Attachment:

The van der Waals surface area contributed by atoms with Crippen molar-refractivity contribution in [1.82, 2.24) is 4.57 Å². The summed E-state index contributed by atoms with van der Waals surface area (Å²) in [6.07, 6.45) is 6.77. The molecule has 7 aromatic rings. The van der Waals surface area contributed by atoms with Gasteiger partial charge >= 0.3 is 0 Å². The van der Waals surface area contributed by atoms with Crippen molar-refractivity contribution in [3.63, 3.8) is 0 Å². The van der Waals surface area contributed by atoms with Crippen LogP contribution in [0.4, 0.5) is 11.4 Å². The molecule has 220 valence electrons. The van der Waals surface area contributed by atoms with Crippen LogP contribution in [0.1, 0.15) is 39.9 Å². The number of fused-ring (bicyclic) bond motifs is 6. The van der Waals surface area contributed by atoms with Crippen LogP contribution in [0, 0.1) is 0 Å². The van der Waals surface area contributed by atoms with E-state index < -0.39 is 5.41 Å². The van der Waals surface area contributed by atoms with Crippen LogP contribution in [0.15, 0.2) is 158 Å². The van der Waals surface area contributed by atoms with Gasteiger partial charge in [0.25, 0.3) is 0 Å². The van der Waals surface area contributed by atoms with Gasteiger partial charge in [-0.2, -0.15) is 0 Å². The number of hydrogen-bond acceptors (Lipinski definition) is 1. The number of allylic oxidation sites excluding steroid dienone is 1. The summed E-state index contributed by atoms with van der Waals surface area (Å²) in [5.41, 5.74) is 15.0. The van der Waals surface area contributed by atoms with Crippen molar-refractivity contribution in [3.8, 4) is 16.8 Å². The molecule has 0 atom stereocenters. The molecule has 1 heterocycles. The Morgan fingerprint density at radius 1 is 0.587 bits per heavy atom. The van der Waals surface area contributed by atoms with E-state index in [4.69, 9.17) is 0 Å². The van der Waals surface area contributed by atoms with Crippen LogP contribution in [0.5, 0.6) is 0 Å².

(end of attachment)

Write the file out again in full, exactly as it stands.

The van der Waals surface area contributed by atoms with Crippen molar-refractivity contribution in [1.82, 2.24) is 4.57 Å². The summed E-state index contributed by atoms with van der Waals surface area (Å²) in [6.07, 6.45) is 6.77. The molecule has 7 aromatic rings. The van der Waals surface area contributed by atoms with Gasteiger partial charge >= 0.3 is 0 Å². The van der Waals surface area contributed by atoms with Crippen molar-refractivity contribution in [3.63, 3.8) is 0 Å². The van der Waals surface area contributed by atoms with Crippen LogP contribution in [0.4, 0.5) is 11.4 Å². The molecule has 220 valence electrons. The van der Waals surface area contributed by atoms with Crippen LogP contribution in [0.1, 0.15) is 39.9 Å². The number of fused-ring (bicyclic) bond motifs is 6. The van der Waals surface area contributed by atoms with Crippen LogP contribution in [0, 0.1) is 0 Å². The van der Waals surface area contributed by atoms with E-state index < -0.39 is 5.41 Å². The van der Waals surface area contributed by atoms with Crippen LogP contribution in [0.15, 0.2) is 158 Å². The van der Waals surface area contributed by atoms with Gasteiger partial charge in [0.25, 0.3) is 0 Å². The van der Waals surface area contributed by atoms with Gasteiger partial charge in [-0.2, -0.15) is 0 Å². The number of hydrogen-bond acceptors (Lipinski definition) is 1. The number of allylic oxidation sites excluding steroid dienone is 1. The summed E-state index contributed by atoms with van der Waals surface area (Å²) in [5.41, 5.74) is 15.0. The van der Waals surface area contributed by atoms with Crippen molar-refractivity contribution in [3.8, 4) is 16.8 Å². The molecule has 0 atom stereocenters. The molecule has 1 heterocycles. The Morgan fingerprint density at radius 1 is 0.587 bits per heavy atom. The van der Waals surface area contributed by atoms with E-state index in [4.69, 9.17) is 0 Å². The van der Waals surface area contributed by atoms with Crippen LogP contribution in [0.5, 0.6) is 0 Å².